As agreed, she and Will never spoke of their past. They saw glimpses of it in context to their conversation but nothing more. Of course there were unspoken hints of their past in their mannerisms and so on but neither questioned. Dana knew Will came from an old family. Hell, his surname was plastered on the side of the hotel. And Will wagered that Dana’s lack of swearing outside of the bedroom hinted to her traditional upbringing. It wasn’t rocket science; merely perception. They’d started anew, just the two of them. For both, it was liberating. Nothing mattered but the here and now. They could be who they wanted to be, do whatever they wanted to do, see and taste everything life had to offer without prejudice.

There was still so much about one another left to explore. Would a year be long enough? There were only ten more months to go. Ten months, Will didn’t plan on sitting idly in his penthouse. Having agreed to take turns choosing their destinations, Will graciously allowed Dana to choose their first locale: Rome.

Rome? The very word jarred Will to the point of concern. Oh God, she’s a papist.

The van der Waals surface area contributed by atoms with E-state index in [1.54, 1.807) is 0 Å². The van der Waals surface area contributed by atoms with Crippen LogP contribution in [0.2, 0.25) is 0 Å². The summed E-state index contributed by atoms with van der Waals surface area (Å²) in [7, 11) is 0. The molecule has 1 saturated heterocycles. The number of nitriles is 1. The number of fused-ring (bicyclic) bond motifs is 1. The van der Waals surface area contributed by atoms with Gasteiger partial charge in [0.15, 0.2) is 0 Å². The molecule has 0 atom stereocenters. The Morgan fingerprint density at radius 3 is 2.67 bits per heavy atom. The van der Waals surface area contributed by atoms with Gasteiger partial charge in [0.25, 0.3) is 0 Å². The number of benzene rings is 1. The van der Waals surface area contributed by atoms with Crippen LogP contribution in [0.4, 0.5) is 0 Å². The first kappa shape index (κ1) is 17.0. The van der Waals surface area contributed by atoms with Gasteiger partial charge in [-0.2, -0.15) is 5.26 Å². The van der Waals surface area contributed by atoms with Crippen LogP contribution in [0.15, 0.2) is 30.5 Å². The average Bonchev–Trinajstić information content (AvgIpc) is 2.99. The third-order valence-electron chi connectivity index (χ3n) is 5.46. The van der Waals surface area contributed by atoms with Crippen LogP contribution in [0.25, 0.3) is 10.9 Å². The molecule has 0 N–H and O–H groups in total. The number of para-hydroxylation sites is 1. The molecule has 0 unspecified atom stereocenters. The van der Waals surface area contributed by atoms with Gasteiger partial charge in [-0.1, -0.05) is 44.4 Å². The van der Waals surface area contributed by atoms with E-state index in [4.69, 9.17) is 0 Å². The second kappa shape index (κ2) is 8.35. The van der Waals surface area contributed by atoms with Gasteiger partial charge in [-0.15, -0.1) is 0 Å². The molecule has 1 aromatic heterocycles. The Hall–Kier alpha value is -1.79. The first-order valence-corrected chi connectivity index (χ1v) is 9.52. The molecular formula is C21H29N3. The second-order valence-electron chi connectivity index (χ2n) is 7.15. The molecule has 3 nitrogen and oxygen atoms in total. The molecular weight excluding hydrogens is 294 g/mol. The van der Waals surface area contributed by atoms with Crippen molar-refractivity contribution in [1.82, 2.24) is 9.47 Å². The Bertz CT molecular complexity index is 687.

Sensing Will was prepared to denounce the pope as a homophobic Nazi and she a lockstep value voter, Dana quickly expressed her long held desire to see the city of Rome itself, not as a Catholic pilgrimage. Their first crisis averted; they arrived in Rome shortly after noon giving the awestruck Dana plenty of time to take in the sights before dinner. Will, having visited the city more times than he cared to remembered, sat back and admired Dana absorbing her surrounding and identifying points of reference from one of the many guide books she snagged from the airport. To Will’s astonishment, she knew the street names by heart and called them out as they approached. Foot traffic stopped them briefly in front of the Vittorio Emanuel Monument long enough for Dana to marvel at its beauty. Will never cared for the monument and generally regarded it as the large marble monster which destroyed the ancient remains that abuts it. But now, through Dana’s eyes, he slowly began to see the city anew. He still regarded it as a congested collection of tourist spots but without as much venom. He asked the driver to take the long way around, giving Dana a tour.